Taxpayers engaged in a cannabis business are in a complicated position when it comes to federal income taxes. Internal Revenue Code (IRC) §162 allows the taxpayer to deduct business expenses paid or incurred in carrying out the business from the business income received or earned. But because the product is considered a Schedule I controlled substance, cannabis businesses generally can’t deduct business expenses for federal income tax purposes. (Depending on the state in which the business is operating, business expenses may still be deductible for state income tax purposes.)   The question is: Can the taxpayer in a cannabis business deduct any expenses associated with their operation for federal income tax purposes? It depends, in part, on the type of business and its operations.  


  IRC §280E provides the general rule associated with deducting costs associated with cannabis as well as other controlled-substance businesses. The law states, in part, that no deduction or credit is permitted if such trade or business consists of trafficking in controlled substances, which is prohibited by federal law or the law of any state in which the trade or business is conducted. The Controlled Substances Act (CSA) of 1970 assigns controlled substances to one of five schedules (I through V). Schedule I includes “opiates, opium derivatives (e.g., heroin and morphine), and hallucinogenic substances (e.g., LSD, marihuana (aka marijuana), mescaline, and peyote)” (see Chief Counsel Advice (CCA) 201504011).   Although businesses involving controlled substances can’t deduct ordinary and necessary business expenses such as salaries and rent, they’re able to deduct the cost of goods sold associated with the product if they are in compliance with the inventory valuation rules. Of course, their ability to do so depends on whether the business is a producer or a retailer. The inventory valuation rules for tax purposes are provided in Treas. Reg. §1.471-1 through §1.471-11. (It should be noted that these rules aren’t the same as the Generally Accepted Accounting Principles (GAAP) used for financial statements.)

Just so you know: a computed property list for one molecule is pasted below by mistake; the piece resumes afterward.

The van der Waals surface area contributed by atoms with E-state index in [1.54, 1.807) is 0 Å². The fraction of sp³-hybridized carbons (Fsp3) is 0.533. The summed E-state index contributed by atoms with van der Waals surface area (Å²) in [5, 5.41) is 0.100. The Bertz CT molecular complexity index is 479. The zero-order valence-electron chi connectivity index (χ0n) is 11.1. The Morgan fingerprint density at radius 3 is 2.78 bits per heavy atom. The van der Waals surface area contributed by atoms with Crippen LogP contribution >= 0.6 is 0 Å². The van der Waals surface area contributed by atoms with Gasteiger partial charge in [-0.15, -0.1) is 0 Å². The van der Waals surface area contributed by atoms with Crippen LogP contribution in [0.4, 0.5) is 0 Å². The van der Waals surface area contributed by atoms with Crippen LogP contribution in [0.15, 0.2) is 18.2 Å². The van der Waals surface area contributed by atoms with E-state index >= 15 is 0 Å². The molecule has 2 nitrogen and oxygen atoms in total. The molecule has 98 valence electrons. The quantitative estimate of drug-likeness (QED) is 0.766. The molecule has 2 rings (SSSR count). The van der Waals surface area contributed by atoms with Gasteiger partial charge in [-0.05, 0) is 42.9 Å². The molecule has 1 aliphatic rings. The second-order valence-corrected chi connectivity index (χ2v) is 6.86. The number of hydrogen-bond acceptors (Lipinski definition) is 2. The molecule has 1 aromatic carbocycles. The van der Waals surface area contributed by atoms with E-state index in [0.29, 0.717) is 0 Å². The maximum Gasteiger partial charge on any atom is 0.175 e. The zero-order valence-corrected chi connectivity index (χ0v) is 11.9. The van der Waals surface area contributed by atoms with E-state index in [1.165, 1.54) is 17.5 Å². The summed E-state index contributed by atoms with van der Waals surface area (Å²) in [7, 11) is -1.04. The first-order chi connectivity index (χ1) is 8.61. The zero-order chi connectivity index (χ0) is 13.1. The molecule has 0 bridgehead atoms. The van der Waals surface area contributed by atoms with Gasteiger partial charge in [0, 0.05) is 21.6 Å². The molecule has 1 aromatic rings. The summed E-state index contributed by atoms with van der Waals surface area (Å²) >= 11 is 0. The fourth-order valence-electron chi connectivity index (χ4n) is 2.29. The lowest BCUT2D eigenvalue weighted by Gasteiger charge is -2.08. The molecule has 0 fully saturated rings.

Treas. Reg. §1.471-3(c) provides that merchandise produced (i.e., a producer) by a taxpayer must include in the costing of that product the expenditures of direct materials going into the product or consumed by it, for direct labor, and for indirect production such as an appropriate portion of management expenses.   A producer is required to capitalize, as part of inventory, those indirect expenses that otherwise would be a deduction under IRC §162 (i.e., ordinary and necessary business expenses). In so doing, the producer (as opposed to a retailer) can’t deduct business expenses until the product is sold and income is reduced for cost of goods sold. But producers of Schedule I or Schedule II controlled substances (e.g., cannabis or marijuana) can’t deduct business expenses in their cost of goods sold because IRC §280E doesn’t allow such deductions.   If these producers of cannabis or marijuana could pass their indirect business expenses through the cost of goods sold that aren’t currently deductible per IRC §280E by capitalizing them, this ploy would allow taxpayers trafficking in Schedule I or Schedule II controlled substances to capitalize disallowed business deductions and therefore deduct them as part of their cost of goods sold (see CCA 201504011). Bonus and accelerated depreciation also are generally treated as indirect inventoriable costs to producers; however, these charges can’t be included in inventoriable costs for marijuana producers (see Lord v. Commissioner, TC Memo 2022-14).